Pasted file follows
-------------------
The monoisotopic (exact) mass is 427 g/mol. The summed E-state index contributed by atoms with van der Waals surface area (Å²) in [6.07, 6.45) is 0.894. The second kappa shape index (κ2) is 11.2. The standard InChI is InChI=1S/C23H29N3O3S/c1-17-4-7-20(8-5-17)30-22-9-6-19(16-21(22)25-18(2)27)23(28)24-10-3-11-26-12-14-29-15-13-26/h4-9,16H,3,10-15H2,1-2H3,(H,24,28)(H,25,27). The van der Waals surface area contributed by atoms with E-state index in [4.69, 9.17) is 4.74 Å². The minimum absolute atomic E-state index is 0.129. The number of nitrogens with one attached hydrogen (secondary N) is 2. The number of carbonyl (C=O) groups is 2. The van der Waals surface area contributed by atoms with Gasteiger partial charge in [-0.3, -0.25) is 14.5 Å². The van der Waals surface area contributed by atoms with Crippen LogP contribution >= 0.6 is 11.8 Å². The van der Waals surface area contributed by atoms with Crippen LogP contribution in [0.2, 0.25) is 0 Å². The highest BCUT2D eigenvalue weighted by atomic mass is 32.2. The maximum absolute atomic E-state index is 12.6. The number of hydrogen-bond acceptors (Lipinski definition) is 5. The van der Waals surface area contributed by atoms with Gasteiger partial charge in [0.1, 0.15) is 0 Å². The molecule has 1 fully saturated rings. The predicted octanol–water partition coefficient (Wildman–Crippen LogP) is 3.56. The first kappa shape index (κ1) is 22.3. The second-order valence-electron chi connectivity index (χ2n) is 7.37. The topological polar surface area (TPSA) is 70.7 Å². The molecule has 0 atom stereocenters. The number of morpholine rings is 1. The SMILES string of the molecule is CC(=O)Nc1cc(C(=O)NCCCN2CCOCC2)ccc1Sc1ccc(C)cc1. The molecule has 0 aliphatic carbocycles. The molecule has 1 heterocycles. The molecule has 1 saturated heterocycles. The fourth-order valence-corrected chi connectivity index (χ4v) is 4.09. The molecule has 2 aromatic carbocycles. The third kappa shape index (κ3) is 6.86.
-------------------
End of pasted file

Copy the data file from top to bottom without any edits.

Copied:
The monoisotopic (exact) mass is 427 g/mol. The summed E-state index contributed by atoms with van der Waals surface area (Å²) in [6.07, 6.45) is 0.894. The second kappa shape index (κ2) is 11.2. The standard InChI is InChI=1S/C23H29N3O3S/c1-17-4-7-20(8-5-17)30-22-9-6-19(16-21(22)25-18(2)27)23(28)24-10-3-11-26-12-14-29-15-13-26/h4-9,16H,3,10-15H2,1-2H3,(H,24,28)(H,25,27). The van der Waals surface area contributed by atoms with E-state index in [4.69, 9.17) is 4.74 Å². The minimum absolute atomic E-state index is 0.129. The number of nitrogens with one attached hydrogen (secondary N) is 2. The number of carbonyl (C=O) groups is 2. The van der Waals surface area contributed by atoms with Gasteiger partial charge in [-0.3, -0.25) is 14.5 Å². The van der Waals surface area contributed by atoms with Crippen LogP contribution >= 0.6 is 11.8 Å². The van der Waals surface area contributed by atoms with Crippen LogP contribution in [0.2, 0.25) is 0 Å². The highest BCUT2D eigenvalue weighted by atomic mass is 32.2. The maximum absolute atomic E-state index is 12.6. The number of hydrogen-bond acceptors (Lipinski definition) is 5. The van der Waals surface area contributed by atoms with Gasteiger partial charge in [0.1, 0.15) is 0 Å². The molecule has 1 fully saturated rings. The predicted octanol–water partition coefficient (Wildman–Crippen LogP) is 3.56. The first kappa shape index (κ1) is 22.3. The second-order valence-electron chi connectivity index (χ2n) is 7.37. The topological polar surface area (TPSA) is 70.7 Å². The molecule has 0 atom stereocenters. The number of morpholine rings is 1. The SMILES string of the molecule is CC(=O)Nc1cc(C(=O)NCCCN2CCOCC2)ccc1Sc1ccc(C)cc1. The molecule has 0 aliphatic carbocycles. The molecule has 1 heterocycles. The molecule has 1 saturated heterocycles. The fourth-order valence-corrected chi connectivity index (χ4v) is 4.09. The molecule has 2 aromatic carbocycles. The third kappa shape index (κ3) is 6.86.